Isn't 16 a little young for marriage?

I fear my niece is making an age-old mistake.


Cary Tennis
September 6, 2007 2:00PM (UTC)

Dear Cary,

Several days ago my 16-year-old niece announced her engagement and asked my 16-year-old daughter to be the maid of honor.

My daughter is thrilled. I am horrified. This niece has been home-schooled and raised in a very conservative religious environment by my brother-in-law and his wife. When she started dating about a year ago, we heard that the couple was "courting," which meant that they were not allowed to be alone together, ever. I remember remarking to my husband that these kids would be married at 18 just to get some privacy. Apparently, they couldn't wait that long.

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My problem is that I am so appalled by this wedding that I don't want to attend it. I've told my husband that unless I have a change of heart, he and my daughter can go alone. He is afraid that my absence will cause a rift within the family. We are not that close to his brother and his family, geographically or most definitely ideologically. I just feel that the parents have orchestrated this marriage -- in fact, encouraged it -- by this insistence on constant chaperoning and keeping these kids virgins.

We have four teenagers of our own. I so much want our kids, our girls as well as our boys, to be independent and self-sufficient before they take on the responsibilities of a marriage. I am afraid that they will think that marrying at 16 is OK, even desirable.

I don't understand why I am so upset about this wedding. It could be that my own life experience of being left as a young single mother has made me know firsthand the importance of self-sufficiency. It could be that my own grandmother married at 16 and never had a dollar of her own money to spend until she got her first Social Security check at 65. It could be that the thought of my 16-year-old daughter getting married now fills me with fear for her.

I feel like the world is spinning backward on its axis and that all of the possibilities that have been opened to young women, all women, have been rejected by this "new" ideology that idealizes the "old." Why do I even care what this family does? And most important, how do I get over this anger and wish this couple well? Because really, unless I can do that, I don't belong at their wedding.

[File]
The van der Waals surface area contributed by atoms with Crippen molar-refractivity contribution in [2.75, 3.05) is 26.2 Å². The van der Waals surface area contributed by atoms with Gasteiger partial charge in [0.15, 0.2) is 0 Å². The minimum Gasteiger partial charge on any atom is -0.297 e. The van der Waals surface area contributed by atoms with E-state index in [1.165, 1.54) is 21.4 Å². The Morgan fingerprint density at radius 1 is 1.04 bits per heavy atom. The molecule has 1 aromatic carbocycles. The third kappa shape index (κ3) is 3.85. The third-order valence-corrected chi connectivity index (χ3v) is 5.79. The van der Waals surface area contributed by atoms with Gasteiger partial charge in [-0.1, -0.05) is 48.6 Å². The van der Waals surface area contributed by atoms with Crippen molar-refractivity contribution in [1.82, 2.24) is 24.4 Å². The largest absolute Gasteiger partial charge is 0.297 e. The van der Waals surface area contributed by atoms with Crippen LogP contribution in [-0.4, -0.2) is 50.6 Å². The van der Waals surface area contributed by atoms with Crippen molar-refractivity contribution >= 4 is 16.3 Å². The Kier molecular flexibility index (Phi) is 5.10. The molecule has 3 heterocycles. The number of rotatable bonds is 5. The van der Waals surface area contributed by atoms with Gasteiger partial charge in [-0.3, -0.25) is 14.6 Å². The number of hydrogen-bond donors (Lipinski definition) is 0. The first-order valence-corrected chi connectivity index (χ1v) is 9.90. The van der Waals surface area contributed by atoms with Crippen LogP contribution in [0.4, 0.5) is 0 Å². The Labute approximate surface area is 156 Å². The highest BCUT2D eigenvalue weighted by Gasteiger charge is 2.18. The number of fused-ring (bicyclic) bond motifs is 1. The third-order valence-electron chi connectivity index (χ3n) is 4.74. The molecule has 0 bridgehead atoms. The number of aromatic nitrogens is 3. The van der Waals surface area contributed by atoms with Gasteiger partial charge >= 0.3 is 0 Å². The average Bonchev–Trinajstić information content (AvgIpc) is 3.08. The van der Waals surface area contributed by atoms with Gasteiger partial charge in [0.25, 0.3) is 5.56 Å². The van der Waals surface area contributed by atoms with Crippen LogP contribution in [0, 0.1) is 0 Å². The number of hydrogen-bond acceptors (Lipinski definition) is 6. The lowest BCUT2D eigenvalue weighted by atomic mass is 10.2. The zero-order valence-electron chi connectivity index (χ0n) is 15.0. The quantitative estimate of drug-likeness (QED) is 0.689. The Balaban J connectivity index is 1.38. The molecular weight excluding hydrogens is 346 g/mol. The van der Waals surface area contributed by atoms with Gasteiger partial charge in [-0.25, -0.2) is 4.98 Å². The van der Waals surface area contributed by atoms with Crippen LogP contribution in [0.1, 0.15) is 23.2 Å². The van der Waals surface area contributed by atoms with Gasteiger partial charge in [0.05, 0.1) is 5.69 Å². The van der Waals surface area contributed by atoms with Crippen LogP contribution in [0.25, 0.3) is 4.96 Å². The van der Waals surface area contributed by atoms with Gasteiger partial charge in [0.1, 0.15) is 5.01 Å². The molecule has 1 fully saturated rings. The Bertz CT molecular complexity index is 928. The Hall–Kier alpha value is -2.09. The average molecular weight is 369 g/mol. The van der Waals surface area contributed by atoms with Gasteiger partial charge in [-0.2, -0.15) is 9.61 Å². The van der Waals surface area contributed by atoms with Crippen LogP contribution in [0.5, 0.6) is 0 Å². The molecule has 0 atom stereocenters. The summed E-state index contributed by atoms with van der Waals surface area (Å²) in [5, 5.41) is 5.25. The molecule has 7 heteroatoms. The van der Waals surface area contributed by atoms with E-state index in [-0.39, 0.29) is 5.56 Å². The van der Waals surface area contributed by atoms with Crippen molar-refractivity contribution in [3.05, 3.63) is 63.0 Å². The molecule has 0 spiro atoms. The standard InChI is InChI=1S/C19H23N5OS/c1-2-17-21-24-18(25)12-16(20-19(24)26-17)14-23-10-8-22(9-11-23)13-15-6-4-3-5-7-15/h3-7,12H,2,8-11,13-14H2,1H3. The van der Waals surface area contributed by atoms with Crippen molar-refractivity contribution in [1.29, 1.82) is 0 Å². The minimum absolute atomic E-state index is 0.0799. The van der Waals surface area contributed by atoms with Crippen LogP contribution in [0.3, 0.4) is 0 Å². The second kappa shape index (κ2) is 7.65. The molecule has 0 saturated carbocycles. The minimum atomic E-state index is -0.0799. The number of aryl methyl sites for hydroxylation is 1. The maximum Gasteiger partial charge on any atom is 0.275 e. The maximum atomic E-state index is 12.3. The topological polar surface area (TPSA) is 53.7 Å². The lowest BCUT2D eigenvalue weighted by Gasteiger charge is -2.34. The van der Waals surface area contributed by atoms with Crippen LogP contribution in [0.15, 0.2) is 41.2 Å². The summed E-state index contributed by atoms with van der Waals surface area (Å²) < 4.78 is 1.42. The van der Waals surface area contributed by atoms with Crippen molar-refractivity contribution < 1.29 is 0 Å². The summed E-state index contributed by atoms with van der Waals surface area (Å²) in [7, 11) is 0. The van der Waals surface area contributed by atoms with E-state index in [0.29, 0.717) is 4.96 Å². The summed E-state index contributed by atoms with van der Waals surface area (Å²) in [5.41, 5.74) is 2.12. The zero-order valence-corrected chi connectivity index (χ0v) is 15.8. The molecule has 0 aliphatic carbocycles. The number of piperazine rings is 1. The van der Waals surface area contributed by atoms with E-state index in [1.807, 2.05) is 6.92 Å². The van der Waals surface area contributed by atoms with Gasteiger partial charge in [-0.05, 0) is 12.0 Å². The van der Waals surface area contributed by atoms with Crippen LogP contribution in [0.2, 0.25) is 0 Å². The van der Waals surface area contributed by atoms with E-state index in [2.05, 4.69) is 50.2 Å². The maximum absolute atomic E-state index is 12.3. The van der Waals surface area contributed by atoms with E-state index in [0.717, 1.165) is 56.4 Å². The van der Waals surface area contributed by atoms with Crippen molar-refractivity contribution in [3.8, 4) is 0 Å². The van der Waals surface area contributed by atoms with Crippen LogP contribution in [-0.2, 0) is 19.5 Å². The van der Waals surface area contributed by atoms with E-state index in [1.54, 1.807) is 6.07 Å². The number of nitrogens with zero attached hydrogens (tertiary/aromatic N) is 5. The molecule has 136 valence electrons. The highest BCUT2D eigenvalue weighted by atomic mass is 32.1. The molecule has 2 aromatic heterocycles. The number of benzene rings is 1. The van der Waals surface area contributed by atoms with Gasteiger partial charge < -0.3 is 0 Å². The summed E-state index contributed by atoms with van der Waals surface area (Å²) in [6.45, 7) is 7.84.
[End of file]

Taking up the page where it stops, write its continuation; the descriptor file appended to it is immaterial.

Reluctant Aunt

Dear Reluctant Aunt,

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As one reads the words, "I don't understand why I am so upset about this wedding," one can sense that you're looking inward for answers. And you seem to find them quite readily, which is a burdensome delight -- to see that it is indeed in our own tangled and difficult histories that our present upset is found. In particular, that for you the world seems to be spinning backward on its axis is a wonderful metaphor. This sense of a surprising and sudden repetition of the past both takes us back in time and also destabilizes us, threatens to knock us off our feet. We thought we were moving inexorably forward into greater freedom and autonomy for women ... and now this?

But the question is not simply why certain older forms of courtship are making a resurgence, if indeed they are. The question is not just about the role of women in society. For you, the question is, what do you do with your own history, a history that is so meaningful and powerful for you that, indeed, you have built your life on it? What lessons do we draw from our own harrowing experience? Obviously, we sure don't want that to happen again! But how can we pass on our experience in a way that is meaningful to others? It is not simple. There is ever-present paradox at work. There is the return of the repressed; there is the way obsession seems to attract what it professes to abhor. So we cannot say simply, There's a lesson learned once and for all! It's never that simple.

Instead, so often, events conspire to bring about a concentrated challenge, or rebuttal, to everything we thought we had learned. When this happens, what is required is a larger framework that encompasses both our own personal history and values and also these apparent contradictions to those values, these apparent repetitions of mistakes we thought would no longer be made.